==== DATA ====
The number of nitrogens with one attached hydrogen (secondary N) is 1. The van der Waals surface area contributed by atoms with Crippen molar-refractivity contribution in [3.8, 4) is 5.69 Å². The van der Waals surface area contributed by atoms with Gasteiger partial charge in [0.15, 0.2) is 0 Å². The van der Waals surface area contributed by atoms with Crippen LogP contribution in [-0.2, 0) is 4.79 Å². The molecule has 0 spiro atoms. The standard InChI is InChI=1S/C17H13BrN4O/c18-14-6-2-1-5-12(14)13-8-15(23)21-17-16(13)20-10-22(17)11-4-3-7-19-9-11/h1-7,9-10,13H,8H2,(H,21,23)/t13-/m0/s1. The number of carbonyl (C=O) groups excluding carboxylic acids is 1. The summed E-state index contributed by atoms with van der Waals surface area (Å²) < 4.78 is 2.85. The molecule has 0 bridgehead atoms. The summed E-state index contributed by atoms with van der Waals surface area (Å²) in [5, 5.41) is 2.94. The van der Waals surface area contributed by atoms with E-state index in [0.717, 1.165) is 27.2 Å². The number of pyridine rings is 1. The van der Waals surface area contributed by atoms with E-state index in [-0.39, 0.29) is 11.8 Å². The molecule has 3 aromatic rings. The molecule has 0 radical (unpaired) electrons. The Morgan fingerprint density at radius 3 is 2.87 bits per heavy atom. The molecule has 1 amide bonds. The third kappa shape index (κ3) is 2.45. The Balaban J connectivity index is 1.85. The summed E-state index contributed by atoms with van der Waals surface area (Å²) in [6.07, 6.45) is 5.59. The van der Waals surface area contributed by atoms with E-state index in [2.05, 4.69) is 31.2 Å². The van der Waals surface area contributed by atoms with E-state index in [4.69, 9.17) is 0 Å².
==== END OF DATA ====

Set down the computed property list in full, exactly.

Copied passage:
The number of nitrogens with one attached hydrogen (secondary N) is 1. The van der Waals surface area contributed by atoms with Crippen molar-refractivity contribution in [3.8, 4) is 5.69 Å². The van der Waals surface area contributed by atoms with Gasteiger partial charge in [0.15, 0.2) is 0 Å². The van der Waals surface area contributed by atoms with Crippen LogP contribution in [-0.2, 0) is 4.79 Å². The molecule has 0 spiro atoms. The standard InChI is InChI=1S/C17H13BrN4O/c18-14-6-2-1-5-12(14)13-8-15(23)21-17-16(13)20-10-22(17)11-4-3-7-19-9-11/h1-7,9-10,13H,8H2,(H,21,23)/t13-/m0/s1. The number of carbonyl (C=O) groups excluding carboxylic acids is 1. The summed E-state index contributed by atoms with van der Waals surface area (Å²) < 4.78 is 2.85. The molecule has 0 bridgehead atoms. The summed E-state index contributed by atoms with van der Waals surface area (Å²) in [5, 5.41) is 2.94. The van der Waals surface area contributed by atoms with E-state index in [0.717, 1.165) is 27.2 Å². The number of pyridine rings is 1. The van der Waals surface area contributed by atoms with E-state index in [-0.39, 0.29) is 11.8 Å². The molecule has 3 aromatic rings. The molecule has 0 radical (unpaired) electrons. The Morgan fingerprint density at radius 3 is 2.87 bits per heavy atom. The molecule has 1 amide bonds. The third kappa shape index (κ3) is 2.45. The Balaban J connectivity index is 1.85. The summed E-state index contributed by atoms with van der Waals surface area (Å²) in [6.07, 6.45) is 5.59. The van der Waals surface area contributed by atoms with E-state index in [2.05, 4.69) is 31.2 Å². The van der Waals surface area contributed by atoms with E-state index in [4.69, 9.17) is 0 Å².